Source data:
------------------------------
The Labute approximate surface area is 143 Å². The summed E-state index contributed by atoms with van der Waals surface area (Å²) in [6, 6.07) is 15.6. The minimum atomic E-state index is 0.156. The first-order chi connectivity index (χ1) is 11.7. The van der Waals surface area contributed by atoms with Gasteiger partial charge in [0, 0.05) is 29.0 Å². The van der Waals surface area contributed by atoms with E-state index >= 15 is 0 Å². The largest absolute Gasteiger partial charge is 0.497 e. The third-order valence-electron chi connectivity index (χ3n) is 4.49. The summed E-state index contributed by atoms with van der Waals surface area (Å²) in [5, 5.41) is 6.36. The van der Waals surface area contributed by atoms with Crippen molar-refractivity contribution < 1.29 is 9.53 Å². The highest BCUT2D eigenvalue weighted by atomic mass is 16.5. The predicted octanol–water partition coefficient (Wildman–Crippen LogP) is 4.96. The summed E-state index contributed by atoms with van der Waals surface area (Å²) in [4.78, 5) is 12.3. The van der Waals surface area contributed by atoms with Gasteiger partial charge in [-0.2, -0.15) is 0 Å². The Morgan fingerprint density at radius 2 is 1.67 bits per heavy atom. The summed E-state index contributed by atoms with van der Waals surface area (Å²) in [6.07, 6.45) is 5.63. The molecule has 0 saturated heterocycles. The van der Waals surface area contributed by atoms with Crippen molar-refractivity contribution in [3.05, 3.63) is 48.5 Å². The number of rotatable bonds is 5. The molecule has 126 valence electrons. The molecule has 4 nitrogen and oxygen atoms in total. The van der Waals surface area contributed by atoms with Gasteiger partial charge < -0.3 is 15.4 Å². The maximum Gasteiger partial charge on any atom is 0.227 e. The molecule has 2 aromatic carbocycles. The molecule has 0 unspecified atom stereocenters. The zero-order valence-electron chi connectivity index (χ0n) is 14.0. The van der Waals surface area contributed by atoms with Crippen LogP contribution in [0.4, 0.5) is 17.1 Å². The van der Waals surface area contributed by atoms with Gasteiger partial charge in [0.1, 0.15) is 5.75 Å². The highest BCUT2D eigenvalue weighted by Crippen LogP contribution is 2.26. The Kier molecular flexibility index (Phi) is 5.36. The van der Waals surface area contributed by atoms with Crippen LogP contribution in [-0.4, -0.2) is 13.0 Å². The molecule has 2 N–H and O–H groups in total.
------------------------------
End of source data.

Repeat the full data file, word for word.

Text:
The Labute approximate surface area is 143 Å². The summed E-state index contributed by atoms with van der Waals surface area (Å²) in [6, 6.07) is 15.6. The minimum atomic E-state index is 0.156. The first-order chi connectivity index (χ1) is 11.7. The van der Waals surface area contributed by atoms with Gasteiger partial charge in [0, 0.05) is 29.0 Å². The van der Waals surface area contributed by atoms with E-state index >= 15 is 0 Å². The largest absolute Gasteiger partial charge is 0.497 e. The third-order valence-electron chi connectivity index (χ3n) is 4.49. The summed E-state index contributed by atoms with van der Waals surface area (Å²) in [5, 5.41) is 6.36. The van der Waals surface area contributed by atoms with Crippen molar-refractivity contribution < 1.29 is 9.53 Å². The highest BCUT2D eigenvalue weighted by atomic mass is 16.5. The predicted octanol–water partition coefficient (Wildman–Crippen LogP) is 4.96. The summed E-state index contributed by atoms with van der Waals surface area (Å²) in [4.78, 5) is 12.3. The van der Waals surface area contributed by atoms with Gasteiger partial charge in [-0.2, -0.15) is 0 Å². The Morgan fingerprint density at radius 2 is 1.67 bits per heavy atom. The summed E-state index contributed by atoms with van der Waals surface area (Å²) in [6.07, 6.45) is 5.63. The molecule has 0 saturated heterocycles. The van der Waals surface area contributed by atoms with Crippen molar-refractivity contribution in [3.05, 3.63) is 48.5 Å². The number of rotatable bonds is 5. The molecule has 126 valence electrons. The molecule has 4 nitrogen and oxygen atoms in total. The van der Waals surface area contributed by atoms with Gasteiger partial charge < -0.3 is 15.4 Å². The maximum Gasteiger partial charge on any atom is 0.227 e. The molecule has 2 aromatic carbocycles. The molecule has 0 unspecified atom stereocenters. The zero-order valence-electron chi connectivity index (χ0n) is 14.0. The van der Waals surface area contributed by atoms with Crippen LogP contribution in [0.4, 0.5) is 17.1 Å². The van der Waals surface area contributed by atoms with Gasteiger partial charge in [0.1, 0.15) is 5.75 Å². The highest BCUT2D eigenvalue weighted by Crippen LogP contribution is 2.26. The Kier molecular flexibility index (Phi) is 5.36. The van der Waals surface area contributed by atoms with Crippen LogP contribution in [-0.4, -0.2) is 13.0 Å². The molecule has 2 N–H and O–H groups in total.